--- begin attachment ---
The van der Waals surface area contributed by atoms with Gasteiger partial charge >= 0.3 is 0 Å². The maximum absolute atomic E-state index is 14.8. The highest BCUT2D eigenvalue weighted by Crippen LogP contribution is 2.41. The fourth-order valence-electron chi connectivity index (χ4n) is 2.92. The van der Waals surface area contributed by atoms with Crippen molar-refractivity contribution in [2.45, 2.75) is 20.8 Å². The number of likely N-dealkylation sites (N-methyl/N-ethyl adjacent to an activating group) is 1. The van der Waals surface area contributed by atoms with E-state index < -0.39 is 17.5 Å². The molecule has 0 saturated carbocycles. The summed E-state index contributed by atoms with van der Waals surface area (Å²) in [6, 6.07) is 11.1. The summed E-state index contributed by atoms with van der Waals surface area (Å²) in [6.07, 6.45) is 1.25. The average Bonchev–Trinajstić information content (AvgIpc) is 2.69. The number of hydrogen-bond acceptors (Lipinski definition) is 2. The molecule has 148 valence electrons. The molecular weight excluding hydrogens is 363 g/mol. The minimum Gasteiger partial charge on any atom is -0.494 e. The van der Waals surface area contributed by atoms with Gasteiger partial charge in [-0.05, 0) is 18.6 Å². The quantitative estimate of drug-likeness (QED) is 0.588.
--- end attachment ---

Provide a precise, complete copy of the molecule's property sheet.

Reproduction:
The van der Waals surface area contributed by atoms with Gasteiger partial charge >= 0.3 is 0 Å². The maximum absolute atomic E-state index is 14.8. The highest BCUT2D eigenvalue weighted by Crippen LogP contribution is 2.41. The fourth-order valence-electron chi connectivity index (χ4n) is 2.92. The van der Waals surface area contributed by atoms with Crippen molar-refractivity contribution in [2.45, 2.75) is 20.8 Å². The number of likely N-dealkylation sites (N-methyl/N-ethyl adjacent to an activating group) is 1. The van der Waals surface area contributed by atoms with E-state index < -0.39 is 17.5 Å². The molecule has 0 saturated carbocycles. The summed E-state index contributed by atoms with van der Waals surface area (Å²) in [6, 6.07) is 11.1. The summed E-state index contributed by atoms with van der Waals surface area (Å²) in [6.07, 6.45) is 1.25. The average Bonchev–Trinajstić information content (AvgIpc) is 2.69. The number of hydrogen-bond acceptors (Lipinski definition) is 2. The molecule has 148 valence electrons. The molecular weight excluding hydrogens is 363 g/mol. The minimum Gasteiger partial charge on any atom is -0.494 e. The van der Waals surface area contributed by atoms with Gasteiger partial charge in [-0.05, 0) is 18.6 Å². The quantitative estimate of drug-likeness (QED) is 0.588.